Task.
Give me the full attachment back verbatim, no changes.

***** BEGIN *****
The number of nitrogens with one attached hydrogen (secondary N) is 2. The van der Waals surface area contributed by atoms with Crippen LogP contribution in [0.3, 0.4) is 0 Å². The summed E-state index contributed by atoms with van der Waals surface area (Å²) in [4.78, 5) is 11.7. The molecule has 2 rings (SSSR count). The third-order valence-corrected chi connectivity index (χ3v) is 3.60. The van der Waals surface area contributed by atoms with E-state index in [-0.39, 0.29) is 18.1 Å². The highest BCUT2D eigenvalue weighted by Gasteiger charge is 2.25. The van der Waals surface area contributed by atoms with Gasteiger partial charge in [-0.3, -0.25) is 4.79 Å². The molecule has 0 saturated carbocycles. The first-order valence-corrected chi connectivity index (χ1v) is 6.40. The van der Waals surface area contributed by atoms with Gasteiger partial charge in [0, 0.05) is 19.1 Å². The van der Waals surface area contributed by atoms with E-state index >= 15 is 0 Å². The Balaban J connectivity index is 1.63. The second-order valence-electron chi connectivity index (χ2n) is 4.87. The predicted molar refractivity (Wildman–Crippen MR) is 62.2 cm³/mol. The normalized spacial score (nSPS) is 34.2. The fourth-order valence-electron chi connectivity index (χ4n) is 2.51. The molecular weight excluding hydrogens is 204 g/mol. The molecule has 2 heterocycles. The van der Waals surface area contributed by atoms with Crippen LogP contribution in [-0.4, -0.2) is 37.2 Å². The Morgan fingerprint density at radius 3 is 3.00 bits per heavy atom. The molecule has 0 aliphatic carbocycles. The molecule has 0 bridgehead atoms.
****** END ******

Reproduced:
The number of nitrogens with one attached hydrogen (secondary N) is 2. The van der Waals surface area contributed by atoms with Crippen LogP contribution in [0.3, 0.4) is 0 Å². The summed E-state index contributed by atoms with van der Waals surface area (Å²) in [4.78, 5) is 11.7. The molecule has 2 rings (SSSR count). The third-order valence-corrected chi connectivity index (χ3v) is 3.60. The van der Waals surface area contributed by atoms with E-state index in [-0.39, 0.29) is 18.1 Å². The highest BCUT2D eigenvalue weighted by Gasteiger charge is 2.25. The van der Waals surface area contributed by atoms with Gasteiger partial charge in [-0.3, -0.25) is 4.79 Å². The molecule has 0 saturated carbocycles. The first-order valence-corrected chi connectivity index (χ1v) is 6.40. The van der Waals surface area contributed by atoms with Gasteiger partial charge in [0, 0.05) is 19.1 Å². The van der Waals surface area contributed by atoms with E-state index >= 15 is 0 Å². The Balaban J connectivity index is 1.63. The second-order valence-electron chi connectivity index (χ2n) is 4.87. The predicted molar refractivity (Wildman–Crippen MR) is 62.2 cm³/mol. The normalized spacial score (nSPS) is 34.2. The fourth-order valence-electron chi connectivity index (χ4n) is 2.51. The molecular weight excluding hydrogens is 204 g/mol. The molecule has 2 heterocycles. The van der Waals surface area contributed by atoms with Crippen LogP contribution in [-0.4, -0.2) is 37.2 Å². The Morgan fingerprint density at radius 3 is 3.00 bits per heavy atom. The molecule has 0 aliphatic carbocycles. The molecule has 0 bridgehead atoms.